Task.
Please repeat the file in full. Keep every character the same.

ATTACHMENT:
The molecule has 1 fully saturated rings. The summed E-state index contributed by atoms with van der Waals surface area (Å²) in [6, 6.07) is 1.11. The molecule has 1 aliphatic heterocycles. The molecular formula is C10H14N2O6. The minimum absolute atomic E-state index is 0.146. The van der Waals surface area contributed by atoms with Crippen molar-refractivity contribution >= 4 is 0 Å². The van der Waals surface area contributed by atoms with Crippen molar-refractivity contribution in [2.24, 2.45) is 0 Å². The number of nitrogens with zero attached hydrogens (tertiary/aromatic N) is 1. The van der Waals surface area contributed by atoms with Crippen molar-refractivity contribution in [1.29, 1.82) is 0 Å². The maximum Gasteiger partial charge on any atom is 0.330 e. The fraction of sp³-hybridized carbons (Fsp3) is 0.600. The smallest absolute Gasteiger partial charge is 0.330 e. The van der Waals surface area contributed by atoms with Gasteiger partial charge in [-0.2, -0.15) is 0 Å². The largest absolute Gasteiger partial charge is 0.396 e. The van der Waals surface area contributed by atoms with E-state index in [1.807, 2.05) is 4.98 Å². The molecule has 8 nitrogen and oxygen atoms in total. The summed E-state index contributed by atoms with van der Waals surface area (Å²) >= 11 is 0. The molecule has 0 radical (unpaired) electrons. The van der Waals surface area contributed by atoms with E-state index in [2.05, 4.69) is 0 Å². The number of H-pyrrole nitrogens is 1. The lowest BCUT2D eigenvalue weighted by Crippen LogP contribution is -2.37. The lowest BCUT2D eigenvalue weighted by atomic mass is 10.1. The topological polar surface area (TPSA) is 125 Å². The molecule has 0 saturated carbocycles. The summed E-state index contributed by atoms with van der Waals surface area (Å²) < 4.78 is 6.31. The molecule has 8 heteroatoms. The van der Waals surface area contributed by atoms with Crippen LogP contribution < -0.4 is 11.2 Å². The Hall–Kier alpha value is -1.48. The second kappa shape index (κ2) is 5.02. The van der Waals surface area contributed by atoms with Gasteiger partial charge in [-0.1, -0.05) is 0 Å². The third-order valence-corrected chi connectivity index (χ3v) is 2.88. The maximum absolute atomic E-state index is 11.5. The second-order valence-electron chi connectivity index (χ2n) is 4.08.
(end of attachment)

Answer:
The molecule has 1 fully saturated rings. The summed E-state index contributed by atoms with van der Waals surface area (Å²) in [6, 6.07) is 1.11. The molecule has 1 aliphatic heterocycles. The molecular formula is C10H14N2O6. The minimum absolute atomic E-state index is 0.146. The van der Waals surface area contributed by atoms with Crippen molar-refractivity contribution >= 4 is 0 Å². The van der Waals surface area contributed by atoms with Crippen molar-refractivity contribution in [2.24, 2.45) is 0 Å². The number of nitrogens with zero attached hydrogens (tertiary/aromatic N) is 1. The van der Waals surface area contributed by atoms with Crippen molar-refractivity contribution in [1.29, 1.82) is 0 Å². The maximum Gasteiger partial charge on any atom is 0.330 e. The fraction of sp³-hybridized carbons (Fsp3) is 0.600. The smallest absolute Gasteiger partial charge is 0.330 e. The van der Waals surface area contributed by atoms with Gasteiger partial charge in [-0.2, -0.15) is 0 Å². The largest absolute Gasteiger partial charge is 0.396 e. The van der Waals surface area contributed by atoms with E-state index in [1.807, 2.05) is 4.98 Å². The molecule has 8 nitrogen and oxygen atoms in total. The summed E-state index contributed by atoms with van der Waals surface area (Å²) >= 11 is 0. The molecule has 0 radical (unpaired) electrons. The van der Waals surface area contributed by atoms with E-state index in [2.05, 4.69) is 0 Å². The number of H-pyrrole nitrogens is 1. The lowest BCUT2D eigenvalue weighted by Crippen LogP contribution is -2.37. The lowest BCUT2D eigenvalue weighted by atomic mass is 10.1. The topological polar surface area (TPSA) is 125 Å². The molecule has 0 saturated carbocycles. The summed E-state index contributed by atoms with van der Waals surface area (Å²) < 4.78 is 6.31. The molecule has 8 heteroatoms. The van der Waals surface area contributed by atoms with Crippen LogP contribution < -0.4 is 11.2 Å². The Hall–Kier alpha value is -1.48. The second kappa shape index (κ2) is 5.02. The van der Waals surface area contributed by atoms with Gasteiger partial charge in [-0.1, -0.05) is 0 Å². The third-order valence-corrected chi connectivity index (χ3v) is 2.88. The maximum absolute atomic E-state index is 11.5. The second-order valence-electron chi connectivity index (χ2n) is 4.08.